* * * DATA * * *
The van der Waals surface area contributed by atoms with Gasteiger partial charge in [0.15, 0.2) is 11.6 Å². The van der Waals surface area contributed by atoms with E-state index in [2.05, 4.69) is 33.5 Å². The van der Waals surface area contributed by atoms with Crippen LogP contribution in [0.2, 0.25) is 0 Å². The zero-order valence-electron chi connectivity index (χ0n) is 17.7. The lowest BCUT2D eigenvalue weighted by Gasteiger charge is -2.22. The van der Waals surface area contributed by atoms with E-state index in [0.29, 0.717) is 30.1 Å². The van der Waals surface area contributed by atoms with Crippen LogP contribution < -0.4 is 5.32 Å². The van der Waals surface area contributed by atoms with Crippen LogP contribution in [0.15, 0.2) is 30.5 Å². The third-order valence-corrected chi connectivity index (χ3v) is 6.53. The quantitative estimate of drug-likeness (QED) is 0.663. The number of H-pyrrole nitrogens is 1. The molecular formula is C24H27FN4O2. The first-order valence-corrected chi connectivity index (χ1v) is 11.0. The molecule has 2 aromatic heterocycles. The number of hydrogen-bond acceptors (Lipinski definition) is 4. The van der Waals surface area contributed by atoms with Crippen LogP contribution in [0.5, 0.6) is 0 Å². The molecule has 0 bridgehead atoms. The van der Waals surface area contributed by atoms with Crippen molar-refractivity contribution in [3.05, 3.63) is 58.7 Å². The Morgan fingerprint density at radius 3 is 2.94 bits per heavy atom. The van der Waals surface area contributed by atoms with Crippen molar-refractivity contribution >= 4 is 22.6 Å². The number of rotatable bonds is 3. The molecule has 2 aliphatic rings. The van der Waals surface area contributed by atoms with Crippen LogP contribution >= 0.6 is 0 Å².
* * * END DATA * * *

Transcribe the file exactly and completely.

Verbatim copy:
The van der Waals surface area contributed by atoms with Gasteiger partial charge in [0.15, 0.2) is 11.6 Å². The van der Waals surface area contributed by atoms with E-state index in [2.05, 4.69) is 33.5 Å². The van der Waals surface area contributed by atoms with Crippen LogP contribution in [0.2, 0.25) is 0 Å². The zero-order valence-electron chi connectivity index (χ0n) is 17.7. The lowest BCUT2D eigenvalue weighted by Gasteiger charge is -2.22. The van der Waals surface area contributed by atoms with E-state index in [0.29, 0.717) is 30.1 Å². The van der Waals surface area contributed by atoms with Crippen LogP contribution < -0.4 is 5.32 Å². The van der Waals surface area contributed by atoms with Crippen LogP contribution in [0.15, 0.2) is 30.5 Å². The third-order valence-corrected chi connectivity index (χ3v) is 6.53. The quantitative estimate of drug-likeness (QED) is 0.663. The number of H-pyrrole nitrogens is 1. The molecular formula is C24H27FN4O2. The first-order valence-corrected chi connectivity index (χ1v) is 11.0. The molecule has 2 aromatic heterocycles. The number of hydrogen-bond acceptors (Lipinski definition) is 4. The van der Waals surface area contributed by atoms with Crippen LogP contribution in [0.5, 0.6) is 0 Å². The molecule has 0 bridgehead atoms. The van der Waals surface area contributed by atoms with Crippen molar-refractivity contribution in [3.05, 3.63) is 58.7 Å². The Morgan fingerprint density at radius 3 is 2.94 bits per heavy atom. The van der Waals surface area contributed by atoms with Crippen molar-refractivity contribution >= 4 is 22.6 Å². The number of rotatable bonds is 3. The molecule has 2 aliphatic rings. The van der Waals surface area contributed by atoms with Crippen LogP contribution >= 0.6 is 0 Å².